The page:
Alternatively, the mercenary could have gotten a job as a guard at the noble’s castle, the nurse could work as a surgeon there, and the horse thief could ‘work’ in the stables. As the three mix on a daily basis they get to know each other.
So, when disaster does strike or one or more of the PCs are drawn into a quest, the others are motivated or bound by loyalty to help. Something might happen to them all when the whole group is together and this gives them impetus, as a group, to set out on their quest.
Let’s say the PCs are all together in the Great Hall when an attempt is made on the life of the Queen. They might become the only witnesses who saw the assassin so they are sent as a group to track down the enemy.
- Because They Are Involved For Different Reasons
The PCs might come together because they are all after the same thing but for a different reason. They may be searching for a murderer, an enemy who has affected their lives in some way, or an item that has the ability to solve their particular problem. Each PC has their own agenda and reason as to why they are on the quest and they come together to benefit each other.
This might be tricky. Of course, if they are all after the same thing, then when they do finally achieve it they will all have their own claim to it, especially if it involves an NPC. Unlike an object, which may be shared between the PCs, they will all want their own revenge or justice against the enemy ? and there is only one of them to go around. This could make for a fantastically charged role-playing opportunity at the end of a long campaign, but it may be best to split enemies up and have them all part of a greater threat so that each PC has their own closure at the end of the game.
So, for example, the mercenary may be after a man who killed his father, the nurse might be after the same man because he stole her family heirloom, a Pendant of Healing, the noble might be after him to stop him from threatening his borders, the horse thief might be after him because he has been hired to. Each PC has a different reason to go on the quest but, ultimately, they are after the same thing.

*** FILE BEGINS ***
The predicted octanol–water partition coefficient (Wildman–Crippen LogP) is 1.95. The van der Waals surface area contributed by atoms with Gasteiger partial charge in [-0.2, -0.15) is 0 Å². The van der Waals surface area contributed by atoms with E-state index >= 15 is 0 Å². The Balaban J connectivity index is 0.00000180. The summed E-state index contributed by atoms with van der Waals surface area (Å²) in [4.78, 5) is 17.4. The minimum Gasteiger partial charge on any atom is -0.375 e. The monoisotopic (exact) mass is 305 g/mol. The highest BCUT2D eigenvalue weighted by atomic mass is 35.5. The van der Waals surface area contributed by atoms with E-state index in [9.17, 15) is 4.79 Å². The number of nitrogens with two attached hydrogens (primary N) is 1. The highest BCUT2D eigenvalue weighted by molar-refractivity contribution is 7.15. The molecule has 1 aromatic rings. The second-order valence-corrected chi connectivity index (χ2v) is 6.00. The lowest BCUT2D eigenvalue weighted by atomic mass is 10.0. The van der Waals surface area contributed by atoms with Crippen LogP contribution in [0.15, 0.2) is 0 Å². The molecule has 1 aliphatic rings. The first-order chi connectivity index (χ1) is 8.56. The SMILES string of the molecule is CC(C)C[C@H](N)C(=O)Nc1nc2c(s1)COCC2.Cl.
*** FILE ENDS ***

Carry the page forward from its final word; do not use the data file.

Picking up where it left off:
- Because They Are Involved For The Same Reason
A simpler way to get the PCs together is to have them all go on a quest for exactly the same reason. They can then work together and share any rewards reaped at the end.
This can be anything from ‘stop the bad guy’ to ‘find the treasure’. They all believe in the same thing and that shared belief brings them together. It could be a loyalty to a religion or figure of importance, or they know that there is a lot of gold to be made and it serves them all to work together and split the booty. A shared goal, especially when each player is aware that there is more chance of success in greater numbers, is a fine reason for them all to come together.
For example, the PCs hear in a tavern that there is gold in them thar hills and they all share a common need for more gold. The mercenary is up for a quest because he knows his sword may be needed and wishes to make sure his skills are justifiably rewarded. The nurse might want money for her hospice and joins the quest to help finance it. The noble might join to increase the wealth of his family’s and his personal coffers, and the horse thief might join because, hey ? it’s money, and it sure beats stealing horses.
- Because They Have Been Thrown Together By Fate
Wouldn’t you believe it? The PCs are all in the same place when bang! something terrible occurs and they are all forced to work together to solve the problem. Don’t you just hate it when that happens?